Atomically thin two-dimensional (2D) materials have attracted increasing attention for optoelectronic applications in view of their compact, ultrathin, flexible, and superior photosensing characteristics. Yet, scalable growth of 2D heterostructures and the fabrication of integrable optoelectronic devices remain unaddressed. Here, we show a scalable formation of 2D stacks and the fabrication of phototransistor arrays, with each photosensing element made of a graphene-WS 2 vertical heterojunction and individually addressable by a local top gate. The constituent layers in the heterojunction are grown using chemical vapor deposition in combination with sulfurization, providing a clean junction interface and processing scalability. The aluminum top gate possesses a self-limiting oxide around the gate structure, allowing for a self-aligned deposition of drain/source contacts to reduce the access (ungated) channel regions and to boost the device performance. The generated photocurrent, inherently restricted by the limited optical absorption cross section of 2D materials, can be enhanced by 2 orders of magnitude by top gating. The resulting photoresponsivity can reach 4.0 A/W under an illumination power density of 0.5 mW/cm 2 , and the dark current can be minimized to few picoamperes, yielding a low noise-equivalent power of 2.5 × 10 -16 W/Hz 1/2 . Tailoring 2D heterostacks as well as the device architecture moves the applications of 2D-based optoelectronic devices one big step forward.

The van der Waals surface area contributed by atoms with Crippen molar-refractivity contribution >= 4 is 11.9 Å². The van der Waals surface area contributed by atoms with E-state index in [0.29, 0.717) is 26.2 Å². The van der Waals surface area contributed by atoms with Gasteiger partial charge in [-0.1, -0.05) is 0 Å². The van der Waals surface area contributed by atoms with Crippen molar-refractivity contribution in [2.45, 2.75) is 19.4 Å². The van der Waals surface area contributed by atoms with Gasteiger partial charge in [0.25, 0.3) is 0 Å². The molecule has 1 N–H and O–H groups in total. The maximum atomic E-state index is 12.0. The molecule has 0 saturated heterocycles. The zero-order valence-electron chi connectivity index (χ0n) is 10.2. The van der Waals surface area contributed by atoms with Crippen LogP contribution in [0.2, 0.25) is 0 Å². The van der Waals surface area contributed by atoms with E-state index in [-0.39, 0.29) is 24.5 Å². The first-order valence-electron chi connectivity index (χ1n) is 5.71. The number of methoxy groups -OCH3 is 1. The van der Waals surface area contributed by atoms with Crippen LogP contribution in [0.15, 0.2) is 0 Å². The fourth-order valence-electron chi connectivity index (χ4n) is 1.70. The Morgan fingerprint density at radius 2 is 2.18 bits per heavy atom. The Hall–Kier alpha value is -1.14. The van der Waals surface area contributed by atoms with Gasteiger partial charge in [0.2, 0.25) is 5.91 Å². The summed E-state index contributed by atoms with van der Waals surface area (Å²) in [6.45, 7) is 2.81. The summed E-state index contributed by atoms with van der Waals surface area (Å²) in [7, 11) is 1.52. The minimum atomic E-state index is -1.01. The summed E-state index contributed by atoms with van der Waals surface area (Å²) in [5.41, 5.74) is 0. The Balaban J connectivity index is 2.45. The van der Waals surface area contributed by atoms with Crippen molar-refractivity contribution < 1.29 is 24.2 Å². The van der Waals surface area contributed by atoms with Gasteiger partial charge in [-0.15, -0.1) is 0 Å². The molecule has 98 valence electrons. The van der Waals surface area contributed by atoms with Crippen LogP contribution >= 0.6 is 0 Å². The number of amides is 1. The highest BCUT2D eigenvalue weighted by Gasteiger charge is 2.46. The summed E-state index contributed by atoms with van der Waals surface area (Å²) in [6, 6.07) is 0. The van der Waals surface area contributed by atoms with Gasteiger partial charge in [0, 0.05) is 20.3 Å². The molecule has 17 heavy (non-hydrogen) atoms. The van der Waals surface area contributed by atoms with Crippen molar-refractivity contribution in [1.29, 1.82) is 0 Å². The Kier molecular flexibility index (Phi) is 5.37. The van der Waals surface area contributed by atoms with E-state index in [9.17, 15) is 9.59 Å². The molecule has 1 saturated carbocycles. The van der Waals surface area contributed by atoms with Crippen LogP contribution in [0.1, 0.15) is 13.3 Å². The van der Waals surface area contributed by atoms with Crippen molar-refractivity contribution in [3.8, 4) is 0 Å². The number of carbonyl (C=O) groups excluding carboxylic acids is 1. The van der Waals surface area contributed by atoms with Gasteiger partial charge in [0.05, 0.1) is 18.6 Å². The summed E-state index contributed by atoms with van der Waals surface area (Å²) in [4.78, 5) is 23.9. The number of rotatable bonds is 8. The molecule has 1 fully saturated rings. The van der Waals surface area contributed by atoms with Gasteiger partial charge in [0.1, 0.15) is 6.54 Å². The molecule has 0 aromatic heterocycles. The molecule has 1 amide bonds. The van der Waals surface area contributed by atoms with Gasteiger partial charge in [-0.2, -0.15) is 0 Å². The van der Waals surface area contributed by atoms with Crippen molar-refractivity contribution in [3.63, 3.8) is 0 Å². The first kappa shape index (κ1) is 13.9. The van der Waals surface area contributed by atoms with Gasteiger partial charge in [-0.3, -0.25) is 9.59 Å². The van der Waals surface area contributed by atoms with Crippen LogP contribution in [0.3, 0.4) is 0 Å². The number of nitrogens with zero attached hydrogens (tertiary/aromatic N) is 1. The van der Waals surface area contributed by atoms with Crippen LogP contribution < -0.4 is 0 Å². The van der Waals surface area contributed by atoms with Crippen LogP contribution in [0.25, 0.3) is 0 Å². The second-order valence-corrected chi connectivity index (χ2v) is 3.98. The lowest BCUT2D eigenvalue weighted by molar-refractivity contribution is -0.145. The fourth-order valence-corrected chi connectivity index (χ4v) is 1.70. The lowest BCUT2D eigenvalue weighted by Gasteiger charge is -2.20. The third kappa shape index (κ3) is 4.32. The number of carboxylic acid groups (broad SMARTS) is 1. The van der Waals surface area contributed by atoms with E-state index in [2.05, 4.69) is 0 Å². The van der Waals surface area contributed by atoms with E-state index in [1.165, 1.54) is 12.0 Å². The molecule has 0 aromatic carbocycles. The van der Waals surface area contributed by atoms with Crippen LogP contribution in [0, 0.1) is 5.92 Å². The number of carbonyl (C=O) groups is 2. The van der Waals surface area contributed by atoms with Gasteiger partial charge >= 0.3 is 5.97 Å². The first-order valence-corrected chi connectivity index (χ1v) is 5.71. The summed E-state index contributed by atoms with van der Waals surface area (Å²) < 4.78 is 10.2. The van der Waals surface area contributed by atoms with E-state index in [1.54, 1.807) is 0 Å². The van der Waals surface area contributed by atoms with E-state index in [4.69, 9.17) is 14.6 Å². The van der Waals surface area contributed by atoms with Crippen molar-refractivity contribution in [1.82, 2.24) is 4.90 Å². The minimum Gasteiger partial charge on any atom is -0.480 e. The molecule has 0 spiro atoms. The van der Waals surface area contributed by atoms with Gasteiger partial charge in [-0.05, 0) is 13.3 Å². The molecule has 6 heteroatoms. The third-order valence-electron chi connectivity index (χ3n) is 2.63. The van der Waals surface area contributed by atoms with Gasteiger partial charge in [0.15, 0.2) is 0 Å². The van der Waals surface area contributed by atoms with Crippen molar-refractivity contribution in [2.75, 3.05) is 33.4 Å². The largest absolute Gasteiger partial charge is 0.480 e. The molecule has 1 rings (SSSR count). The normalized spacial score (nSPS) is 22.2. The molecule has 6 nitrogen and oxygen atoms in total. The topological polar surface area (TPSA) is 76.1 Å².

- two-dimensional materials